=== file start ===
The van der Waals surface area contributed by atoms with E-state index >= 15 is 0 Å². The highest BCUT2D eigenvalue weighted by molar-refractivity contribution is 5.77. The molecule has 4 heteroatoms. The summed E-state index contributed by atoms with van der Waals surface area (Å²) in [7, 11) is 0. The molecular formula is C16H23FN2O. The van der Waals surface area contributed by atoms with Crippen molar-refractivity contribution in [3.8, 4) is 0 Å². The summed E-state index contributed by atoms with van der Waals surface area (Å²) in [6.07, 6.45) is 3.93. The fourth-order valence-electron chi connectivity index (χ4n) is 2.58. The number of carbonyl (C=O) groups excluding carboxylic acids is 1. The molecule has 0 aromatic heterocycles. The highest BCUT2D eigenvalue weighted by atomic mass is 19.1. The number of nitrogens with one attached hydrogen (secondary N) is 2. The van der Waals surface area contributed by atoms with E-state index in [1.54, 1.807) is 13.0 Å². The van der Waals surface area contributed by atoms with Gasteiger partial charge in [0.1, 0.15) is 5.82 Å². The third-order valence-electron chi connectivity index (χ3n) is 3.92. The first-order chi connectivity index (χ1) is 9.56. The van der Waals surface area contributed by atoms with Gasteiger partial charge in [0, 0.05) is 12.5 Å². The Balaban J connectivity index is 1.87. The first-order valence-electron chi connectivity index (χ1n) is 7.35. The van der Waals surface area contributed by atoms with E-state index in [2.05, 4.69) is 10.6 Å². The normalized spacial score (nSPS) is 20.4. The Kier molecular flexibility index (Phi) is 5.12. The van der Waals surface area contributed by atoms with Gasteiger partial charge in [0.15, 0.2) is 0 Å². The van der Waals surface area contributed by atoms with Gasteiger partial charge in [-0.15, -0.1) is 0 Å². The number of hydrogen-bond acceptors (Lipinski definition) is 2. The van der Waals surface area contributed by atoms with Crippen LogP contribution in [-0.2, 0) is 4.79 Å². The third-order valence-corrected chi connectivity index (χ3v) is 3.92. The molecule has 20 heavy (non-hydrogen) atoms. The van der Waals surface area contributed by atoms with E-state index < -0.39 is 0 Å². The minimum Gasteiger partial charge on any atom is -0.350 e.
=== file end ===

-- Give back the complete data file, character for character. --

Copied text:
The van der Waals surface area contributed by atoms with E-state index >= 15 is 0 Å². The highest BCUT2D eigenvalue weighted by molar-refractivity contribution is 5.77. The molecule has 4 heteroatoms. The summed E-state index contributed by atoms with van der Waals surface area (Å²) in [7, 11) is 0. The molecular formula is C16H23FN2O. The van der Waals surface area contributed by atoms with Crippen molar-refractivity contribution in [3.8, 4) is 0 Å². The summed E-state index contributed by atoms with van der Waals surface area (Å²) in [6.07, 6.45) is 3.93. The fourth-order valence-electron chi connectivity index (χ4n) is 2.58. The number of carbonyl (C=O) groups excluding carboxylic acids is 1. The molecule has 0 aromatic heterocycles. The highest BCUT2D eigenvalue weighted by atomic mass is 19.1. The number of nitrogens with one attached hydrogen (secondary N) is 2. The van der Waals surface area contributed by atoms with E-state index in [1.54, 1.807) is 13.0 Å². The van der Waals surface area contributed by atoms with Gasteiger partial charge in [0.1, 0.15) is 5.82 Å². The third-order valence-electron chi connectivity index (χ3n) is 3.92. The first-order chi connectivity index (χ1) is 9.56. The van der Waals surface area contributed by atoms with Gasteiger partial charge in [0, 0.05) is 12.5 Å². The Balaban J connectivity index is 1.87. The first-order valence-electron chi connectivity index (χ1n) is 7.35. The van der Waals surface area contributed by atoms with E-state index in [2.05, 4.69) is 10.6 Å². The normalized spacial score (nSPS) is 20.4. The Kier molecular flexibility index (Phi) is 5.12. The van der Waals surface area contributed by atoms with Gasteiger partial charge in [0.15, 0.2) is 0 Å². The van der Waals surface area contributed by atoms with Gasteiger partial charge in [-0.15, -0.1) is 0 Å². The number of hydrogen-bond acceptors (Lipinski definition) is 2. The van der Waals surface area contributed by atoms with Crippen LogP contribution in [-0.2, 0) is 4.79 Å². The third-order valence-corrected chi connectivity index (χ3v) is 3.92. The molecule has 20 heavy (non-hydrogen) atoms. The van der Waals surface area contributed by atoms with E-state index < -0.39 is 0 Å². The minimum Gasteiger partial charge on any atom is -0.350 e.